Rustconf 2016 – What Was Cool And What Surprised Me

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Rustconf 2016 – What Was Cool And What Surprised Me

At AgilData, we’re building an upcoming product in Rust so we are pretty heavily invested, which is why I was more than excited to attend the first ever annual Rust conference this past weekend (9/9-9/10). If you don’t know about Rust already, it is a modern systems programming language that is well placed (in my opinion) to become the successor to C and C++. Some of the main benefits of Rust are:

• Memory-safety without the overhead of garbage collection (no more segmentation faults!)
• Thread-safety thanks to the advanced borrowing system (no more data races!)
• Zero-cost abstractions when calling C code (and for many other things)
• Traits, generics and functional programming for concise and productive coding
• Well-suited for embedded development as well as for enterprise systems

As I said, we are deep into our Rust investment and our development team has successfully made the transition from a mostly Java/Scala team, to a productive team of Rustaceans, as we are called in the community.  We even have T-shirts already so you can tell us apart. The transition wasn’t easy as there was a fairly steep learning curve along the way and we had to learn to look at some problems through a different lens, but we made it through the journey relatively unscathed and have lot’s to share about the process.

As part of building this product, we are open sourcing an extensible and scalable proxy server for MySQL and MariaDB that utilizes tokio-rs and futures-rs. Although the code is already available on Github, we’ll be officially announcing this product with a separate and more detailed blog post later this week highlighting the capabilities of the project and providing some performance metrics.

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Given our investment in Rust, I naturally wanted to attend Rustconf and soak up as much knowledge as possible. I especially wanted to learn if we are doing things “The Rust Way” so I took the intermediate Rust training class covering traits and generics, since that seemed the most relevant class to help with our immediate needs. The class certainly helped solidify my understanding of some aspects of traits and has inspired me to re-evaluate our use of enums in some cases where traits and generics are potentially a better fit. This was also a subject covered in detail in the “Using Generics Effectively” talk by Without Boats, which I found very helpful.

Alex Crichton’s “Back to the Futures” talk was also very valuable to gain a deeper insight into the inner workings of the futures framework.

I can’t talk about the conference itself without a shout-out to Liz Baillie for the most entertaining conference talk I have ever attended, titled “The Illustrated Adventure Survival Guide for New Rustaceans”. I look forward to the videos of all of the talks being available online so I can share them with you and my team.

As an extra bonus while attending Rustconf, I attended the Tokio Hack Night hosted by customer.io and learned more details about the Tokio framework from Carl Lerche, the framework’s author.  During the hack night I was able to upgrade our MySQL proxy to use the 0.1.0 release of tokio-core that had just been pushed to crates.io earlier that day. There’s nothing like being able to sit down next to the author of the framework to get help using it.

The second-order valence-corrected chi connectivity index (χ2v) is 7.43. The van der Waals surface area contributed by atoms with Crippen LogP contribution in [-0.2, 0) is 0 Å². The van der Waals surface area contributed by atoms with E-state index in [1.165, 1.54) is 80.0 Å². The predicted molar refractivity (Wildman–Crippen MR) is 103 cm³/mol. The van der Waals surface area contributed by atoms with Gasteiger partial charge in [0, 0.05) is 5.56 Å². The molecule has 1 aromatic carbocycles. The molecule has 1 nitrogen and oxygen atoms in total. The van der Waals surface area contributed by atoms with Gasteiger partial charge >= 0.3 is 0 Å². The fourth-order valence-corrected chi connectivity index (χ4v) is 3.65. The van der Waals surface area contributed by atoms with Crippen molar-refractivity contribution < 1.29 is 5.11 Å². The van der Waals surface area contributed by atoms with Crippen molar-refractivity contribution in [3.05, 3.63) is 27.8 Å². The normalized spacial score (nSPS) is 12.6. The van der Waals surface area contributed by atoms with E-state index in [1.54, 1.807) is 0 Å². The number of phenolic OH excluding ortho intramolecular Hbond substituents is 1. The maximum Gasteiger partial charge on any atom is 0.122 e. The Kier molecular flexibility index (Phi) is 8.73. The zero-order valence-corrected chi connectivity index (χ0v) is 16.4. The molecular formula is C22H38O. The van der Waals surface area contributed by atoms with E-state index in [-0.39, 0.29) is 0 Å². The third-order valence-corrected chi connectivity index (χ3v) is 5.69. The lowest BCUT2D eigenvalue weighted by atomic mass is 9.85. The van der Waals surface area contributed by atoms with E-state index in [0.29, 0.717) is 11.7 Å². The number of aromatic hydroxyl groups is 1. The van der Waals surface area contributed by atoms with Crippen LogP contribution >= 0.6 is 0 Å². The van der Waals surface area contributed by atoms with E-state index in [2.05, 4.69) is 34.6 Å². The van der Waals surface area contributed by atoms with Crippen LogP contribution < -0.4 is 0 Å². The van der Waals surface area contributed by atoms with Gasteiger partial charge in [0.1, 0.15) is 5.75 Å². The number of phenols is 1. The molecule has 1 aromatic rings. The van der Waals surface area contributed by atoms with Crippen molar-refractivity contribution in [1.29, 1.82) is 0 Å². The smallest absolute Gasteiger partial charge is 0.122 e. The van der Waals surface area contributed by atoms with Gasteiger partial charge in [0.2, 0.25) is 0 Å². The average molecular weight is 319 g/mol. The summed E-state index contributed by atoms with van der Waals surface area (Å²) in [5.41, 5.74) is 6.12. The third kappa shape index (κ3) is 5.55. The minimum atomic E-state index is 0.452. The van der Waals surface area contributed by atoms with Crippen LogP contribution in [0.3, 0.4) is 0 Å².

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Here are some of my takeaways from the Rustconf 2016:

• I was surprised and impressed by the quality of this show’s organization and content delivered by the speakers.  Impressive for a first year event.  Kudos to the event organizers Leah and Crystal!
• The year ahead should see some big advances in productivity improvements, particularly with IDE support thanks to the new Rust Language Service.
• Rust is gearing up to be particularly suitable for building scalable asynchronous io and getting Rust onto servers is a great way to drive adoption of the language
• The Rust community is full of friendly developers that are excited about the language and happy to help others out
• I was surprised at the size of the conference. It was a large turnout for the first ever annual conference for a language that I didn’t even know existed one year ago.
• Many developers that I talked with are using Rust for side-projects right now, ranging from hobby projects to writing useful tools and utilities at work. This is a great way to build experience before committing to using a new language for mission-critical deliverables.
• We’re excited to be the first open source project on crates.io that depends on tokio-core.  More on this in our next blog about that project.

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Adopting Rust for a core product was not a decision that we took lightly. Although I personally have experience with systems programming languages (C and C++), I have been working at an architect level with Java since just before the 1.0 release some 20 years ago and have become accustomed to the convenience of object-orientation and garbage collection. With this background, I was initially hesitant at moving to a systems level programming language with all of the training implications involved. However, after experimenting with Rust on a number of internal PoC projects and then on our open source Spyglass project earlier this year, we were able to gain confidence in our ability to adopt the language. Attending Rustconf has given me extra confidence that we have made a good choice.

If you want to learn more about Rust, the best places to start are https://www.rust-lang.org/ and http://rustbyexample.com/. I highly recommend checking Rust out and maybe I’ll see you at Rustconf 2017!

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